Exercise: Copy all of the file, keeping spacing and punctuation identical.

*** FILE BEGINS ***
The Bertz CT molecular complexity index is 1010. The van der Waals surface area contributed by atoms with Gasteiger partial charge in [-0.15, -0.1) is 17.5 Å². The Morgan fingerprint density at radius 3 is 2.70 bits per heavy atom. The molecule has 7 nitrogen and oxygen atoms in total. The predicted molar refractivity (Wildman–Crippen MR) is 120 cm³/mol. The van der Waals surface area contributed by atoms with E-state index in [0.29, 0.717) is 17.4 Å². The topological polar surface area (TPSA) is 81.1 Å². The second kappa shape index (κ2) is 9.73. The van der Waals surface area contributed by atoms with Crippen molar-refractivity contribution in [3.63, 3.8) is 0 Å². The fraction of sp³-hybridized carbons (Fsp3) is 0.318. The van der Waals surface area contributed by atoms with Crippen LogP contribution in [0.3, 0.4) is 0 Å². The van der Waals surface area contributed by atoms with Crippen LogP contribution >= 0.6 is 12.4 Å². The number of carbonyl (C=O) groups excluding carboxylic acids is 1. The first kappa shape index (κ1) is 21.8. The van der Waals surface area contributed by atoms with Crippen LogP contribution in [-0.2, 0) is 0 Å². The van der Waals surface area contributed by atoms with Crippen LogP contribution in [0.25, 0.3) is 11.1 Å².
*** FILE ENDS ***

The Bertz CT molecular complexity index is 1010. The van der Waals surface area contributed by atoms with Gasteiger partial charge in [-0.15, -0.1) is 17.5 Å². The Morgan fingerprint density at radius 3 is 2.70 bits per heavy atom. The molecule has 7 nitrogen and oxygen atoms in total. The predicted molar refractivity (Wildman–Crippen MR) is 120 cm³/mol. The van der Waals surface area contributed by atoms with E-state index in [0.29, 0.717) is 17.4 Å². The topological polar surface area (TPSA) is 81.1 Å². The second kappa shape index (κ2) is 9.73. The van der Waals surface area contributed by atoms with Crippen molar-refractivity contribution in [3.63, 3.8) is 0 Å². The fraction of sp³-hybridized carbons (Fsp3) is 0.318. The van der Waals surface area contributed by atoms with Crippen LogP contribution in [0.3, 0.4) is 0 Å². The van der Waals surface area contributed by atoms with Crippen LogP contribution >= 0.6 is 12.4 Å². The number of carbonyl (C=O) groups excluding carboxylic acids is 1. The first kappa shape index (κ1) is 21.8. The van der Waals surface area contributed by atoms with Crippen LogP contribution in [-0.2, 0) is 0 Å². The van der Waals surface area contributed by atoms with Crippen LogP contribution in [0.25, 0.3) is 11.1 Å².